The aim of this volume is to offer an updated account of the transcendental character of phenomenology. The main question concerns the sense and relevance of transcendental philosophy today: What can such philosophy contribute to contemporary inquiries and debates after the many reasoned attacks against its idealistic, aprioristic, absolutist and universalistic tendencies—voiced most vigorously by late 20th century postmodern thinkers—as well as attacks against its apparently circular arguments and suspicious metaphysics launched by many analytic philosophers? Contributors also aim to clarify the relations of transcendental phenomenology to other post-Kantian philosophies, most importantly to pragmatism and Wittgenstein’s philosophical investigations. Finally, the volume offers a set of reflections on the meaning of post-transcendental phenomenology.
"Phenomenology and the Transcendental provides a wide-ranging and thought-provoking exploration of the transcendental character of phenomenology. Encompassing historical and contemporary discussions, and including important essays by key figures such as Carr, Crowell, and others, it is a fine collection that demonstrates the enormous strength of phenomenology as a continuing and expanding domain of inquiry as well as its increasing interdisciplinary significance and engagement" – Jeff Malpas, Distinguished Professor, University of Tasmania, Australia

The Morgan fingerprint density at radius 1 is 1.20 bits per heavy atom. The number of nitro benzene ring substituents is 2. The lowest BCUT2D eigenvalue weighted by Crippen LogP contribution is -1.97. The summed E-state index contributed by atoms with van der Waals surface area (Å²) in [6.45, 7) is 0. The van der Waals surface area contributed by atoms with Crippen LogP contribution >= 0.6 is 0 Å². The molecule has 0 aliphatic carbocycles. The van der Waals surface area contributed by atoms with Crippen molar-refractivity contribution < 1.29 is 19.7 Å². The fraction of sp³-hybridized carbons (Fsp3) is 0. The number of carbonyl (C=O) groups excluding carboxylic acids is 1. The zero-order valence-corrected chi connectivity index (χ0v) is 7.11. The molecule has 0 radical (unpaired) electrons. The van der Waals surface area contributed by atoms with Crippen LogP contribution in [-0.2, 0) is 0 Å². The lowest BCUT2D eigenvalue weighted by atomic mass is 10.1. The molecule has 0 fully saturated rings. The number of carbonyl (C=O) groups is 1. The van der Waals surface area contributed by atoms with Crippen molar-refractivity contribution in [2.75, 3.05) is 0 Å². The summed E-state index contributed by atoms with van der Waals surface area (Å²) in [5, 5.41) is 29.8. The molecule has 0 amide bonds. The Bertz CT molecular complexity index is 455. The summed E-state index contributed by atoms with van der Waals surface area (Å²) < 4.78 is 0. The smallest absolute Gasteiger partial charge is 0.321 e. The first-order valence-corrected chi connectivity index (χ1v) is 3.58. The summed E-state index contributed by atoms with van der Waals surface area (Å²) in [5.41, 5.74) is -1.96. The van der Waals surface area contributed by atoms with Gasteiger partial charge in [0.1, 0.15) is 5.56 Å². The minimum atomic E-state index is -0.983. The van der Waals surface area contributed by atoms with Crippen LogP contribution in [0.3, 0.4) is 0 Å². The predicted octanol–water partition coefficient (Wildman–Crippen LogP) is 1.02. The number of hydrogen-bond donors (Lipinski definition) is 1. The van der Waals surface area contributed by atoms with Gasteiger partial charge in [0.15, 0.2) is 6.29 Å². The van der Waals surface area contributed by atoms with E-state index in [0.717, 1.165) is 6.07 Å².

Introduction: Methodological, Historical and Conceptual Starting Points Sara Heinämaa, Mirja Hartimo and Timo Miettinen Part 1: Transcendental Philosophy 1.Transcendental Life Steven Crowell 2. Categories of Experience and the Transcendental László Tengelyi 3. The Transcendental Nature of Experience Bernhard Obsieger Part 2: Subjectivity and Intersubjectivity 4.Transcendental Subjectivity and the Human Being Hanne Jacobs 5. Husserl on the Factical and Historical Grounds of the Transcendental Subject Simo Pulkkinen 6. The Animal and the Infant: From Embodiment and Empathy to Generativity Sara Heinämaa 7. Transcendental Social Ontology Timo Miettinen Part 3: Mind and the World 8. The Emergence and Transformation of Husserl’s Concept of World David Carr 9. Phenomenological Sources, Kantian Borders: An Outline for Transcendental Philosophy as Object-Guided Philosophy Sophie Loidolt 10. The Bodily Feeling of Existence in Phenomenology and Psychoanalysis Joona Taipale 11. William James on Consciousness and the Brain: From Psycho-Physical Dualism to Transcendental Philosophy Richard Cobb-Stevens Part 4: Beyond Correlation 12. What is a Transcendental Description? Fredrik Westerlund 13. Transcendental Idealism and Strong Correlationism: Meillassoux and the End of Heideggerian Finitude Jussi Backman 14. "Die Kehre spielt im Sachverhalt selbst": Making Sense of the Twists and Turns in Heidegger’s Thought Niall Keane
Routledge Research in Phenomenology publishes volumes that relate phenomenological arguments and ideas to a broader range of current philosophical problems. It also offers more historically informed studies of themes and figures from the phenomenological tradition, with the aim to be a rich resource of new ideas and approaches that promise to enliven contemporary debates. Clearly written and rigorously argued, these books ensure accessibility to a broad philosophical audience and to theorists working in other disciplines.